Cakes Have Gotten a Bad Rap
September 23, 2010
“Cakes have gotten a bad rap….A cake is a party, a birthday, a wedding. A cake is what’s served on the happiest days of your life.”
Eat Cake by Jeanne Ray is like a wonderful dessert--sweet, satisfying, and full of surprises. The troubles of the main character, Ruth Hopson, are a representation of our times. She is a loving and patient woman whose husband has suddenly and shockingly lost his job as a hospital administrator, whose mother has moved in to live with her for an indefinite period of time, and whose teen-aged daughter comes complete with all the maddening qualities endemic to sixteen-year-old females. Ruth, a member of the “sandwich” generation, bakes cakes--wonderful cakes, all kinds of cakes--in order to relieve the stress of her everyday life. The stress and the cakes really start to multiply when, early in the story, she receives a phone call from her long-absent father, Guy, a charming musician who separated from her mother when Ruth was two years old, and who has been in her life only sporadically for the past forty-nine years. Guy, it seems, has fallen down a flight of stairs and broken both his arms. He needs constant care; he has no one to turn to and nowhere to go. Ruth, the kindest of women, takes him in, much to the chagrin of her tart-tongued and long-suffering mother. As Ruth learns to navigate through all these troubles, creaming sugar and butter and sifting flour at four in the morning, we are treated to some very charming characters. Ruth’s husband Sam is a rock-solid presence in her life, and their tender and caring exchanges form a terrific backdrop to the explosive relationship that emerges between Ruth’s parents, a pair of septuagenarians that lob verbal zingers at each other from the moment Guy arrives in the house. No less entertaining is the gradual revelation of the personality of Ruth and Sam’s daughter Camille, who possesses hidden talents that belie her eye-rolling, door-slamming adolescent behavior. The cakes themselves slyly and subtly become minor characters in the book, lovingly described by the author so that the reader can almost savor each bite.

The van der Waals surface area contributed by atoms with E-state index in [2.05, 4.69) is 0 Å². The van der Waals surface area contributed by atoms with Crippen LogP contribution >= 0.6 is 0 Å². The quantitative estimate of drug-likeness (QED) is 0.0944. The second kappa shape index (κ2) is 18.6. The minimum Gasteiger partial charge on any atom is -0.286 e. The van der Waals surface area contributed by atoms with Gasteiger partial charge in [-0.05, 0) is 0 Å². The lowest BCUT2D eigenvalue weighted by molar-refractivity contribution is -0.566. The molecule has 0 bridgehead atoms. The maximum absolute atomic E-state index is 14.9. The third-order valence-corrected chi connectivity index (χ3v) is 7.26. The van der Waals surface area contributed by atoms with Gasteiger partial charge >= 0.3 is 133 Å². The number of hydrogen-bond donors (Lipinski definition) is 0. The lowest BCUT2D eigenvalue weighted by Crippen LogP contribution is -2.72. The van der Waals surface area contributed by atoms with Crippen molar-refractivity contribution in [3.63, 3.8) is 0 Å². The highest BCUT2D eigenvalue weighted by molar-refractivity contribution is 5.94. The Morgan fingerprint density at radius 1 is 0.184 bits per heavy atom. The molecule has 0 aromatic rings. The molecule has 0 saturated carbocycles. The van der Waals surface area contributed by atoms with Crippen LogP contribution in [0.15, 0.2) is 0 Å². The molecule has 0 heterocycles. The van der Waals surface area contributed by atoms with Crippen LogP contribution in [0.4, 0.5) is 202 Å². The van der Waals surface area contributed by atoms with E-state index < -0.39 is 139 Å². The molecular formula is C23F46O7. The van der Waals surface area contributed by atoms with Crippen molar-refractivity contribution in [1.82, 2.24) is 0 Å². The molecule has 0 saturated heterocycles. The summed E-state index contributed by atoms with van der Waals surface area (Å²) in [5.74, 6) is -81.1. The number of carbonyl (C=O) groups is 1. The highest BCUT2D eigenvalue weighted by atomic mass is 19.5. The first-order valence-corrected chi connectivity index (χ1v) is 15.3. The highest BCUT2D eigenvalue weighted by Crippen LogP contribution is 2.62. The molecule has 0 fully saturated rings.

Eat Cake is a novel about human relationships and the redemption that can be found in doing what you love most, even when doing so requires an enormous leap of faith. Reading it will leave you longing for seconds.
Oak Grove Branch